Splitting kernel into multiple assembly files and compiling & linking them together

I noticed in the FlingOS kernel, in FlingOS/Kernel/Kernel/ASM/PreReqs/, the assembly code for setting up the basic parts of the kernel (like in the video tutorials) are separated out. In the video tutorials everything is 1 large assembly file.

Since it was not explained in the tutorial videos, I am wondering how i can split out the assembly code from the getting started repo into smaller files, and how to compile/link them.

Cameron

Comments

  • Hi Cameron,

    Thanks for your question. You can split the large assembly code into multiple files by following these steps:
    1. Create new .asm files and copy the separate sections of code into them
    2. Your split-up code will now have two issues:
    > 1. Some files will use labels in one file that are declared in another
    > 2. Some files will declare labels that need to be used in other files

    To solve these issues you must use the GLOBAL and EXTERN pre-processor functions.

    For files which use labels that are defined in other files (case 1 above), use "EXTERN label_name" at the top of the file for each label that is used which is declared in a separate file.

    For files which declare labels used in other files (case 2 above), use "GLOBAL label_name:function" or "GLOBAL label_name:data" depending on whether the label is for a function or for data.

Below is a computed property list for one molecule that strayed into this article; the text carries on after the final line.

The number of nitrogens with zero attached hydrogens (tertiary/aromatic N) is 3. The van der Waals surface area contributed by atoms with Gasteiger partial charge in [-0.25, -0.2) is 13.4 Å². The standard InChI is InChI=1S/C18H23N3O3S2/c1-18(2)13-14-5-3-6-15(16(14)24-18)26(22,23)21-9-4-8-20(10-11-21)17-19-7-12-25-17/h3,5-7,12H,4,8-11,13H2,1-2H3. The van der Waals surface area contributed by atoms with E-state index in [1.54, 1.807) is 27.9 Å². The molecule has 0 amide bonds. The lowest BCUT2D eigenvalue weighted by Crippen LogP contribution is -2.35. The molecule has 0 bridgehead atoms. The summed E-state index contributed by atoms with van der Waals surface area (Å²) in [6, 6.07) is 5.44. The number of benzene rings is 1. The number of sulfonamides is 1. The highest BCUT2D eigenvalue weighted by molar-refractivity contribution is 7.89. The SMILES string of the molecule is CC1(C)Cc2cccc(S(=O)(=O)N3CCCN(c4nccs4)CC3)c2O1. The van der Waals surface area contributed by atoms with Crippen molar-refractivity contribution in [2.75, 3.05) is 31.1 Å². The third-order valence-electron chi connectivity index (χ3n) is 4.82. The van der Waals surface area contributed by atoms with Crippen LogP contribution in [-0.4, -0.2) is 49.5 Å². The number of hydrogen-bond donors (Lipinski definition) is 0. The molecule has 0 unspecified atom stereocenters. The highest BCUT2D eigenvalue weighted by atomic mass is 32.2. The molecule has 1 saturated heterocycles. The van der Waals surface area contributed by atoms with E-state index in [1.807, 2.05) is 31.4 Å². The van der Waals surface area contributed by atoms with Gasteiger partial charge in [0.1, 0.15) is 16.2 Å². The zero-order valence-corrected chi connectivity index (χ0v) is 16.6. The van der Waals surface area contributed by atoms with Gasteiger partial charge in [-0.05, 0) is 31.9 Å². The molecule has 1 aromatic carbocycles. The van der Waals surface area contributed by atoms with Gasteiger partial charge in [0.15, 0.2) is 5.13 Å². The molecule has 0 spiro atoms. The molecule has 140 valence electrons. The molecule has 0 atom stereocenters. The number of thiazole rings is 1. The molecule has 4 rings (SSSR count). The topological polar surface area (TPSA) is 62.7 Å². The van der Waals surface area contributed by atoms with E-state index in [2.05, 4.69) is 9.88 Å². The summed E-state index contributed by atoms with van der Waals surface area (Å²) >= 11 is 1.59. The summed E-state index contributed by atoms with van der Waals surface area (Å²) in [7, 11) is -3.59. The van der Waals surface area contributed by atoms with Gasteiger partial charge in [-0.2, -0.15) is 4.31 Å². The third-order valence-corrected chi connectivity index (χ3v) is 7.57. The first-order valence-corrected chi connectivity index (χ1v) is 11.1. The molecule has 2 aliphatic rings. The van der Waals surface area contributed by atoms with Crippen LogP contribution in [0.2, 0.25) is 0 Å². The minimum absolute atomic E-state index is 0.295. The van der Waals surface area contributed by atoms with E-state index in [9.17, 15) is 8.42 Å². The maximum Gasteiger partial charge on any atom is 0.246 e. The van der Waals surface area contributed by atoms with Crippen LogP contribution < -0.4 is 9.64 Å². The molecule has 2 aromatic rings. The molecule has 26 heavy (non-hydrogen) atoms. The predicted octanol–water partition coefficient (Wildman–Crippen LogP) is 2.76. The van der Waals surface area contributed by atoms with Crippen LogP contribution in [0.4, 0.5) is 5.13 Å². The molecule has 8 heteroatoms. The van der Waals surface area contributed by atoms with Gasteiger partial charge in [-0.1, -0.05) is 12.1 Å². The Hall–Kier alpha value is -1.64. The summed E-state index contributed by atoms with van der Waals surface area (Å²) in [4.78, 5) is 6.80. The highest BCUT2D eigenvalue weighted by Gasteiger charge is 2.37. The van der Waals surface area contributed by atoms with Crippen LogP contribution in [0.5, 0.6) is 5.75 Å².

3. To compile the assembly files to object files, pass each one through NASM separately with the appropriately named output file name option.
    4. To combine the object files into the final .bin file, pass the names(/paths) of all of them on the command line to the linker (Ld) The order in which you list them matters! The order they are listed will be the order in which the object files are concatenated.

    Please note, that in our experience a very odd bug can occur (which we have yet to find an explanation for) where the concatenated code doesn't work but an equivalent, identical, single-file version does. Our solution to this is to place "mov ecx, 0x0" as the first instruction of each separate assembly file. This strangely resolves the issue. (Using a large number of NOPs can also resolve it but mov ecx, 0x0 is more reliable.). You don't have to use ECX, any general purpose register will do.

    Hopefully this answers your question. Let us know if you have any issues,
    Ed

    Founder of FlingOS
Sign In or Register to comment.